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Whole

Whole

WordNet



adjective


(1)   Including all components without exception; being one unit or constituting the full amount or extent or duration; complete
"Gave his whole attention"
"A whole wardrobe for the tropics"
"The whole hog"
"A whole week"
"The baby cried the whole trip home"
"A whole loaf of bread"
(2)   (of siblings) having the same parents
"Whole brothers and sisters"
(3)   Acting together as a single undiversified whole
"A solid voting bloc"
(4)   Exhibiting or restored to vigorous good health
"Hale and hearty"
"Whole in mind and body"
"A whole person again"
(5)   Not impaired or diminished in any way
"Emerged from the trial with his prestige intact"
"The blast left his hearing intact"
(6)   Wholly unharmed
(7)   Including everything
"The overall cost"
"The total amount owed"

adverb


(8)   To a complete degree or to the full or entire extent (`whole' is often used informally for `wholly')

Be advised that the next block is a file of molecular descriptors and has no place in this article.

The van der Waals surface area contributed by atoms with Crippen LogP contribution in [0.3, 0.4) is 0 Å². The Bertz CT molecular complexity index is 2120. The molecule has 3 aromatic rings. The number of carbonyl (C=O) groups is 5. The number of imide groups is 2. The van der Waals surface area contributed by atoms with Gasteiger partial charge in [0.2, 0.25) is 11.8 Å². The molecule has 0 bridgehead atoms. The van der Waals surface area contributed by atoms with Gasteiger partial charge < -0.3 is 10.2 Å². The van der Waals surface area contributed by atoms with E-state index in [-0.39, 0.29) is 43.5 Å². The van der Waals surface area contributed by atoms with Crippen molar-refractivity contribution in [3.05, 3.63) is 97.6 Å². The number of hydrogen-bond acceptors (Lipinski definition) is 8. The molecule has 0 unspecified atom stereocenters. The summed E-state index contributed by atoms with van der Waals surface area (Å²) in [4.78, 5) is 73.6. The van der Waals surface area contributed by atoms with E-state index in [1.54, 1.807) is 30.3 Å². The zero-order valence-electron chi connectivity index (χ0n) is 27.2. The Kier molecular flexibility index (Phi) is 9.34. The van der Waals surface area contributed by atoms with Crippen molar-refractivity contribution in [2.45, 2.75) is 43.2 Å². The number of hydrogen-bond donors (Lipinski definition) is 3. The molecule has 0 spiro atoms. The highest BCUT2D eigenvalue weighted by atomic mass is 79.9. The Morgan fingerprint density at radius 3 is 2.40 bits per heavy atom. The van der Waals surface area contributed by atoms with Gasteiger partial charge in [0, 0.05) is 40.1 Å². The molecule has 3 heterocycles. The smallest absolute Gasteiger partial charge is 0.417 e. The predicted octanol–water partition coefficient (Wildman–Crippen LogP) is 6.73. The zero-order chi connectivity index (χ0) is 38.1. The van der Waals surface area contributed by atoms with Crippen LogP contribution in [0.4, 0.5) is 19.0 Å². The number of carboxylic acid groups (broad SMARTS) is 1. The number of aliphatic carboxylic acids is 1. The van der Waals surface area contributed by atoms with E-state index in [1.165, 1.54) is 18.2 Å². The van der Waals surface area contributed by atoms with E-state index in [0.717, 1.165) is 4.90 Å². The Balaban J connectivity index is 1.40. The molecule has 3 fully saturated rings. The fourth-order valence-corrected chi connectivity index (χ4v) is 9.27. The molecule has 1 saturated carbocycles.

"He was wholly convinced"
"Entirely satisfied with the meal"
"It was completely different from what we expected"
"Was completely at fault"
"A totally new situation"
"The directions were all wrong"
"It was not altogether her fault"
"An altogether new approach"
"A whole new idea"

noun


(9)   An assemblage of parts that is regarded as a single entity
"How big is that part compared to the whole?"
"The team is a unit"
(10)   All of something including all its component elements or parts
"Europe considered as a whole"
"The whole of American literature"
Wiktonary



Etymology


. Cognate with German , Danish , Dutch .

Adjective



  1. entire.
    I ate a whole fish.
  2. sound, uninjured, healthy.
    He is of whole mind, but the same cannot be said about his physical state.

Adverb



  1. in entirety; entirely; wholly
    I ate a fish whole!